In some cases, I think not following directions is a case of learned
helplessness. They know their nice teachers are happy to repeat the
directions 28 times, one-on-one, so why bother listening? Other times, we
give them too many or too-complicated directions and then assume they got it.
Analyze your tasks and how you deliver your directions and see if you can
break them down into very simple, manageable chunks, and I mean, down to "fold
the paper in half," then stop before going on to the next step. With older
students who can read, have the instructions posted on the board so they can
refer to them--and just point to the board when they ask for help.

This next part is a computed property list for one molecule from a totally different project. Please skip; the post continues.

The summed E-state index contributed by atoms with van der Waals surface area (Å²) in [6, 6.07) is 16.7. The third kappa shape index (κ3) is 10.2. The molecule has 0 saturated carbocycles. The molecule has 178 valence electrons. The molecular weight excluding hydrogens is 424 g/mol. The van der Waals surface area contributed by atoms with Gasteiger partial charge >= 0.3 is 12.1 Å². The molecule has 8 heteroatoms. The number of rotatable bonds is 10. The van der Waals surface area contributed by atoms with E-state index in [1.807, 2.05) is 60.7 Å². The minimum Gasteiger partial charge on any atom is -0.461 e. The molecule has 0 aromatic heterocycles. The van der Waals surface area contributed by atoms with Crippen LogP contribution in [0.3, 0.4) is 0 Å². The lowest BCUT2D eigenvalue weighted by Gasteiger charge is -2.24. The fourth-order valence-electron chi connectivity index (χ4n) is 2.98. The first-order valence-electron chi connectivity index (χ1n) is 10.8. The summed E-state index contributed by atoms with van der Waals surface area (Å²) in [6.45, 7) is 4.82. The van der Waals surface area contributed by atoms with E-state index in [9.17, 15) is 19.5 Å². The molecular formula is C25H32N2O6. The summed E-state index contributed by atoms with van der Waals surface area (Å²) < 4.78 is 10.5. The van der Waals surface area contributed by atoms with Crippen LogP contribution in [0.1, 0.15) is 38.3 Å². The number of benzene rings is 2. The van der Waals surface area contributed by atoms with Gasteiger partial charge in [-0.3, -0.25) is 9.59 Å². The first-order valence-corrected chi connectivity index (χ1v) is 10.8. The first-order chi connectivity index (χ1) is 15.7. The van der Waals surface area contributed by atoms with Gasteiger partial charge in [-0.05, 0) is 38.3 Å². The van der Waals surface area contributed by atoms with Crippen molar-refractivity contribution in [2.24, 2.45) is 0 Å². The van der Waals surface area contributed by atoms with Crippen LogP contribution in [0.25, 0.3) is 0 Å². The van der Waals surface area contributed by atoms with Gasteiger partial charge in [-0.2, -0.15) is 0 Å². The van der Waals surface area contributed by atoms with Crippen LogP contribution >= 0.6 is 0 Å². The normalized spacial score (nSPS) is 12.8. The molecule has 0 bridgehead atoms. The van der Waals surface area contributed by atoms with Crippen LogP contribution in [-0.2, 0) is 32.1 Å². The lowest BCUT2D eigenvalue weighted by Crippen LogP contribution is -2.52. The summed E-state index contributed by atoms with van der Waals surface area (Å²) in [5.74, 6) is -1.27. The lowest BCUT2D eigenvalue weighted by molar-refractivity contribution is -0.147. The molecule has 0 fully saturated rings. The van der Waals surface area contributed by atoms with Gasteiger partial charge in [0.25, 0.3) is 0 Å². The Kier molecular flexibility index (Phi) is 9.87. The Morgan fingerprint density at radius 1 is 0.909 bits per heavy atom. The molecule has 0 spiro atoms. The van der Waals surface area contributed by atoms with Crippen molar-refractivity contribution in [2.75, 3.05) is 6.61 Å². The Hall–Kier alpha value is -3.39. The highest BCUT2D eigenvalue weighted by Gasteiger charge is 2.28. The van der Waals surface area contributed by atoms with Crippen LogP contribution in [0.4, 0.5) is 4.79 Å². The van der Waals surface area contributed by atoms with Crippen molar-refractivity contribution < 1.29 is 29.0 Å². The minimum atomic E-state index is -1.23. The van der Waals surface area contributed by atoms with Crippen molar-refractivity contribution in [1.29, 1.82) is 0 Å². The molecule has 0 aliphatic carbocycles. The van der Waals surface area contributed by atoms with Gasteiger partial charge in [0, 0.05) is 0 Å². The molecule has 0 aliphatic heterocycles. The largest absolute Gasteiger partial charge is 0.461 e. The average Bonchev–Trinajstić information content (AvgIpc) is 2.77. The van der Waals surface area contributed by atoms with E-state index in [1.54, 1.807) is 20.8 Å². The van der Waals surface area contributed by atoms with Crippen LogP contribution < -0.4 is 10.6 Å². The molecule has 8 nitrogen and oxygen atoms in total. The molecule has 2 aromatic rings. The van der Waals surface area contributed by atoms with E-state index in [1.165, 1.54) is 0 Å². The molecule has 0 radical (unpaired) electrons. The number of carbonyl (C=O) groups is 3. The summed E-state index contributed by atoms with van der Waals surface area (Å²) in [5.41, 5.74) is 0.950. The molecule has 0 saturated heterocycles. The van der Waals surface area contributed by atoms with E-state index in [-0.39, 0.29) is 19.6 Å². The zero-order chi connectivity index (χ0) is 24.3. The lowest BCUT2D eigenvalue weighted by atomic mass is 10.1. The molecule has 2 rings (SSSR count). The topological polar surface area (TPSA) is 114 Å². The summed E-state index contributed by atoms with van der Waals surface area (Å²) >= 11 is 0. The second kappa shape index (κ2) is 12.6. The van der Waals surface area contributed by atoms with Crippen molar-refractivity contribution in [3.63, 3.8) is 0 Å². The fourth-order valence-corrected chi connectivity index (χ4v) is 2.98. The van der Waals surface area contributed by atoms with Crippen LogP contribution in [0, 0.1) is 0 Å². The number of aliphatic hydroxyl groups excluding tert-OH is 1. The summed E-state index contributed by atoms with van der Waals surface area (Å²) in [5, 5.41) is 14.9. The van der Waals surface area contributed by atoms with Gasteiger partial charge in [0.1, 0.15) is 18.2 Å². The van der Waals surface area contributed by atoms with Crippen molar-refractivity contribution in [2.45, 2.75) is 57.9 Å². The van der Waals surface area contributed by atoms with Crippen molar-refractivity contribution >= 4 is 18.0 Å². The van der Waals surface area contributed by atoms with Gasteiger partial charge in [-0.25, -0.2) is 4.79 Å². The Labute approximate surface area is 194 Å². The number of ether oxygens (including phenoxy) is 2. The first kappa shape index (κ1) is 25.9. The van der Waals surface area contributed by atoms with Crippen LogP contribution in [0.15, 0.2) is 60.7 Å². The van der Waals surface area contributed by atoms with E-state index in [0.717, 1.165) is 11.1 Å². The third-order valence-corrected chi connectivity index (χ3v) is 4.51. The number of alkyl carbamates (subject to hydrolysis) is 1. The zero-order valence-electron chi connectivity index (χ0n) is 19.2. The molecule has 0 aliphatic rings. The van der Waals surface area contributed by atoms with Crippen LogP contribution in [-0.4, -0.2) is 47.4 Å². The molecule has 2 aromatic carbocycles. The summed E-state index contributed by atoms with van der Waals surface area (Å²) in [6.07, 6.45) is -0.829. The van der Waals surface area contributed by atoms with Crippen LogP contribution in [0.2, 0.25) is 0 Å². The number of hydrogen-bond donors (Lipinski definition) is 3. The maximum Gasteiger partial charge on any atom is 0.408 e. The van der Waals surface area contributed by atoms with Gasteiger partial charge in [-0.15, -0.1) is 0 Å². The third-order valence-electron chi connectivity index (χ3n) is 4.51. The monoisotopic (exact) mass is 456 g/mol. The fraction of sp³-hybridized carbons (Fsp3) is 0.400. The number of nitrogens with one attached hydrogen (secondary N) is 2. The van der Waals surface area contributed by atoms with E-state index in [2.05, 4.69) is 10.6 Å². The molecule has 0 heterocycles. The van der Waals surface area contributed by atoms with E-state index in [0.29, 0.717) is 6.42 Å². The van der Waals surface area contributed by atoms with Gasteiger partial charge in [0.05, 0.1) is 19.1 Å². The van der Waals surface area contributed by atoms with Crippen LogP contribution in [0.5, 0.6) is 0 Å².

Judy D. has a "three before me" process where the students have to consult
their notes and handouts, the board, or a fellow student before asking the
teacher for help.
A trick that has worked well for me at many levels is to tell the students
that if I have to help them, they have to be willing to help another student
(thus reinforcing the first student's skill). Also, the students who followed
instructions well the first time get to assist other students.
Hope this helps, though I know it's not the lesson you were asking for.
> I am having trouble with a group of classes that just don't follow
> directions. The classes are 1st, 2nd, 3rd, and 4th grade. I want to come up
> with a project that I can grade them on how well they followed the
> directions, but so far I have come up with nothing.